Brucellosis; Transmission, Symptoms, and Treatment

Brucellosis is another zoonotic disease that affects the human reproductive system. It is a disease that transfers from animals to humans by ingesting infected food, water, or direct contact of body wounds or open skin to the bacteria. People who get in contact with infected animals usually contract this disease. Unfortunately, the disease can result in horrible effects on the human body, like inducing abortions and causing sterility in both males and females.

Brucellosis is often referred to as Bang’s disease. It is a disease that causes infectious abortion or contagious abortion. It affects cattle, pigs, buffaloes, horses, deers, feral animals, and humans. The spread of Brucellosis most importantly occurs from milk contaminated products. Unfortunately, it is again one of the neglected tropical diseases. Nevertheless, the healthcare experts are trying to bring the disease under consideration to be nipped in the bud as soon as possible.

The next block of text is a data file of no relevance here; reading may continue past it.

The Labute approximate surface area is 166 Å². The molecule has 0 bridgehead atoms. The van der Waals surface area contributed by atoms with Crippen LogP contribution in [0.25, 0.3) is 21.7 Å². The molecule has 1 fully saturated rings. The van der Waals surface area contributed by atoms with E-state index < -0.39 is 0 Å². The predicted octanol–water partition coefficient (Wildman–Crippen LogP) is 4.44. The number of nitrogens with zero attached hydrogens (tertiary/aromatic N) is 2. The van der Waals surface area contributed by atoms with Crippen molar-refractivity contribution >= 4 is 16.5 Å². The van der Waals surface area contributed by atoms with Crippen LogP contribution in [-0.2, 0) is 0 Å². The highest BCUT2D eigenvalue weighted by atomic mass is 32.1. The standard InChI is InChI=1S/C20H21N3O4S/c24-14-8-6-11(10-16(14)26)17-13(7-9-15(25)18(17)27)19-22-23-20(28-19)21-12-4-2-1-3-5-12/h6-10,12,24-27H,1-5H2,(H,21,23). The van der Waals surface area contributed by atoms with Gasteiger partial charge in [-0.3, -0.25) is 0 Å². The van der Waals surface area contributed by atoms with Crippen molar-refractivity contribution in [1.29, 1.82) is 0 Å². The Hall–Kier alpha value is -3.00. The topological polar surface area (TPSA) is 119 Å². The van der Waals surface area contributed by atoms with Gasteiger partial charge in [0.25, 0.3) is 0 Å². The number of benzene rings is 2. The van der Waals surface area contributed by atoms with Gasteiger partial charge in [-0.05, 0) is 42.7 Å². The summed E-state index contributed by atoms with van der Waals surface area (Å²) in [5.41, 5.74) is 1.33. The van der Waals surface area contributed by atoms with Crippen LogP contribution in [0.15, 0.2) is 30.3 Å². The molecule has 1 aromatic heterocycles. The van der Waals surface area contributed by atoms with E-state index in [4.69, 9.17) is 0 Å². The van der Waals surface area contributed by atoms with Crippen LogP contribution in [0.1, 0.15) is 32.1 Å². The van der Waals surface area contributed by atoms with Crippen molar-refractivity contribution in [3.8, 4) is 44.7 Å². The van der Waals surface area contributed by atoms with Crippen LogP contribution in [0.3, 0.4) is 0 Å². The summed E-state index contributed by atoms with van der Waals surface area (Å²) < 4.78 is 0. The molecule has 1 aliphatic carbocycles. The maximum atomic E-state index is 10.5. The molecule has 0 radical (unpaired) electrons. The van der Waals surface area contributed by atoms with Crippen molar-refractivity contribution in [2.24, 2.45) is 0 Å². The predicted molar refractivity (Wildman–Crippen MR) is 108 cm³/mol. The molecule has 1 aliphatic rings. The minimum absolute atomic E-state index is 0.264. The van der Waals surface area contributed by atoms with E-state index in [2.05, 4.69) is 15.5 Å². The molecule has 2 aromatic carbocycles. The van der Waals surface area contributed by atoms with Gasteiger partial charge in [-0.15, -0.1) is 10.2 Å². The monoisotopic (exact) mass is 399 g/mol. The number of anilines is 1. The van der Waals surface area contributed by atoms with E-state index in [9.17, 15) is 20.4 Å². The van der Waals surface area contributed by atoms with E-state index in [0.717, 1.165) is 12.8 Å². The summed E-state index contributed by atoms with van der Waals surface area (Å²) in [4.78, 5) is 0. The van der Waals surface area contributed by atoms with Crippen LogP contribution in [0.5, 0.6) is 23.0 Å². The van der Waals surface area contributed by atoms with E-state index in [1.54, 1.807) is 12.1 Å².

Life cycle of brucellosis

When a person acquires infection, the Brucella first invades into the host’s cells to gain entry into the portal system. From here, the bacteria forms vacuoles called Brucella Containing Vacuoles (BCV). These vacuoles fuse with the cellular lysosomes in a very controlled fashion. This is a very crucial step in the life cycle of Brucella because 90% of the bacteria is destroyed here, and only 10% remains alive for pathogenic action.

To establish a site for settling and then replication, the bacteria reach the endoplasmic reticulum. After replicating multiple ER copies, Brucella finally forms autophagy-like vacuoles and survives within the same compartments or cells. A biological marker called T4SS is the main reason behind these steps of the Brucellosis life cycle. This includes interacting with the secretory pathways, gaining markers to form autophagosomes, resisting the external harsh environmental factors, and activating the immune system pathway.

Written by Martin Davis